Finished! / Not Finished

The good part: I finished revising The Obsessive WIP last night, yay! For those of you who find this sort of thing interesting: I cut 170 pages from the original manuscript and added about 150 pages. It’s standing at 590 pages now, let me see, about 197,000 words. I could cut it more, but I have no major desire to delete anything at this point. We’ll see.

Do I like it better now? I don’t know, maybe, kind of? I like some things better, but I’m sorry to lose some of the scenes I cut, but those scenes did slow down the forward progress of the novel, so I don’t know. Some secondary characters are now a little more developed, which I like, and some stepped farther into the background or even vanished, which I guess is okay.

Agent’s best advice: The protagonist needs to be more central to the action in the last climactic battle. That was true. Plus the essential thing to do was clear immediately, always helpful in revision.  (Make the protagonist confront his worst fear.) I did that, and still managed to save a lot of the last climactic battle. 

The next thing is . . . my agent also suggested making the secondary protagonist a woman. I will try that and see how it works, because phrases like “more commercial” are persuasive even though I’m not super keen on the switch. As a man, this character is complicated and, it turns out, surprisingly feminine. That femininity immediately becomes both obvious and stereotypical if I change him into a woman. That, I don’t like at all, especially because it makes the male protagonist instantly look more stereotypically male as well. I’m considering ways to prevent this. One method has occurred to me, but I don’t necessarily like it and I’m not sure it would work anyway. I may try a couple of different things.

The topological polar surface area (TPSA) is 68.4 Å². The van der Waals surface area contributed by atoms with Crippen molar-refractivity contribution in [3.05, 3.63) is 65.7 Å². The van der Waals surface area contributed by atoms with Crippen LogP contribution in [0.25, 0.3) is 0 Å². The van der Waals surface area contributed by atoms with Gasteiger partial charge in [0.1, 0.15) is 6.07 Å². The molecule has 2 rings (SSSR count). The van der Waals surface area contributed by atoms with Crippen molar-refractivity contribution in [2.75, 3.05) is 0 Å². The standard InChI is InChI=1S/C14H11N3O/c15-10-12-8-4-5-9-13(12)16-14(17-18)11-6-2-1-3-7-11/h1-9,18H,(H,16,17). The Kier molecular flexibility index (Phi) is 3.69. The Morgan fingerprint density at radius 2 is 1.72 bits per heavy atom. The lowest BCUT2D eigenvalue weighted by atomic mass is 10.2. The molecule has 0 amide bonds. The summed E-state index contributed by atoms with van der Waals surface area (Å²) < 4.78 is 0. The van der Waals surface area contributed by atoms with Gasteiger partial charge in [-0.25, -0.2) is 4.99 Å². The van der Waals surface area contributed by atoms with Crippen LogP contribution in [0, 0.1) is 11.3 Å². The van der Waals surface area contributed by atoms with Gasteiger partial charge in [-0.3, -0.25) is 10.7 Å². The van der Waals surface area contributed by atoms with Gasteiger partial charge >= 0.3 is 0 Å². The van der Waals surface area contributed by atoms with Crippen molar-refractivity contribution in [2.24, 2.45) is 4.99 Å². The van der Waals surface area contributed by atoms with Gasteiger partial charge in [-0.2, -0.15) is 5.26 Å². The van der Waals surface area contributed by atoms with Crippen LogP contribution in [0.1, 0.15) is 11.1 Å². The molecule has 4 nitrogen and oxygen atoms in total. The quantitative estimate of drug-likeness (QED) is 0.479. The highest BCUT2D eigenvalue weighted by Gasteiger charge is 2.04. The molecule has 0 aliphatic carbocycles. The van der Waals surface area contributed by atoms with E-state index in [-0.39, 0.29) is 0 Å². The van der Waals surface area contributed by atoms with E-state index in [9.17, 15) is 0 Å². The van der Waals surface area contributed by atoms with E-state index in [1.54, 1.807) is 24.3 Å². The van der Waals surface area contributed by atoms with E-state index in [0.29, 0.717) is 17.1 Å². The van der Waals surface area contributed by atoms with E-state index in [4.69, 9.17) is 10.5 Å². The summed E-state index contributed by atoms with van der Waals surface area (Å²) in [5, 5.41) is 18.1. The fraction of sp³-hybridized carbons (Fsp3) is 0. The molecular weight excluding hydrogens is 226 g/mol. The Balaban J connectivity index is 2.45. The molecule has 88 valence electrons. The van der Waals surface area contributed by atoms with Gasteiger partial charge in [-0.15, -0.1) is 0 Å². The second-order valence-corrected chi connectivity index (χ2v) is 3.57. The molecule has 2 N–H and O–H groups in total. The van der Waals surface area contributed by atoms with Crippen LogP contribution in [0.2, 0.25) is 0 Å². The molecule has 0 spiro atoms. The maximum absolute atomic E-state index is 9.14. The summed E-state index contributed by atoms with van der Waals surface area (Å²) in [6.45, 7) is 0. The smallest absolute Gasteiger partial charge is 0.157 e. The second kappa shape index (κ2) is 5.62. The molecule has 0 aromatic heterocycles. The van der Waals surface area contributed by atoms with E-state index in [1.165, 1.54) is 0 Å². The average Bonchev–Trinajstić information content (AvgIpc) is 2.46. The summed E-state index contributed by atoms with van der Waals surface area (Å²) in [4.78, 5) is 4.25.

The less-good part: Not a disaster, but I definitely won’t be bringing Door Into Light out this year. It’s too late to do it before Christmas, and immediately after Christmas strikes me as a terrible time to bring out anything. The cover artist is behind due to, I believe, circumstances beyond her control, and I am taking this as a sign that I have plenty of time for one more round of copy edits. Did you know how easy it is to spell “soldier” as “solider”? And of course spell check won’t catch that. Going over it again won’t hurt, and anyway —

Just a note, but KDP is possibly having issues with printing paperbacks. The file I loaded is fine, but the proof copy they sent me this time has repeated chapter 17. I need to make sure KDP is printing accurate copies before hitting the go button and I don’t have time to deal with that right now, so —